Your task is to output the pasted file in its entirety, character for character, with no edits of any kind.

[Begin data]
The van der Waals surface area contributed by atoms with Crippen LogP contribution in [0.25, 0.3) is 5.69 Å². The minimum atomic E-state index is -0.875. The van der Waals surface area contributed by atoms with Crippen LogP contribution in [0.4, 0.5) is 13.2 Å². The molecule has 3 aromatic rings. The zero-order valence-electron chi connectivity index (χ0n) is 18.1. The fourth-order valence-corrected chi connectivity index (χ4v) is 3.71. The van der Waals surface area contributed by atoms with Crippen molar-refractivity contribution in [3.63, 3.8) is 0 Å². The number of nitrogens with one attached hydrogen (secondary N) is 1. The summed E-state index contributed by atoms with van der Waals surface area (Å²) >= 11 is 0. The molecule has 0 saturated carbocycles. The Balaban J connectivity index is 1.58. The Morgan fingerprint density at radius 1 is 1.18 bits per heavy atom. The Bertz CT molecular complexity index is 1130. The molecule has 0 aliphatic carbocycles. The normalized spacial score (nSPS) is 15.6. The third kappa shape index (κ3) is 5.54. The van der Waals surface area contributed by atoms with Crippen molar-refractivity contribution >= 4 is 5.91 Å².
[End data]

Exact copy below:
The van der Waals surface area contributed by atoms with Crippen LogP contribution in [0.25, 0.3) is 5.69 Å². The minimum atomic E-state index is -0.875. The van der Waals surface area contributed by atoms with Crippen LogP contribution in [0.4, 0.5) is 13.2 Å². The molecule has 3 aromatic rings. The zero-order valence-electron chi connectivity index (χ0n) is 18.1. The fourth-order valence-corrected chi connectivity index (χ4v) is 3.71. The van der Waals surface area contributed by atoms with Crippen molar-refractivity contribution in [3.63, 3.8) is 0 Å². The number of nitrogens with one attached hydrogen (secondary N) is 1. The summed E-state index contributed by atoms with van der Waals surface area (Å²) >= 11 is 0. The molecule has 0 saturated carbocycles. The Balaban J connectivity index is 1.58. The Morgan fingerprint density at radius 1 is 1.18 bits per heavy atom. The Bertz CT molecular complexity index is 1130. The molecule has 0 aliphatic carbocycles. The normalized spacial score (nSPS) is 15.6. The third kappa shape index (κ3) is 5.54. The van der Waals surface area contributed by atoms with Crippen molar-refractivity contribution >= 4 is 5.91 Å².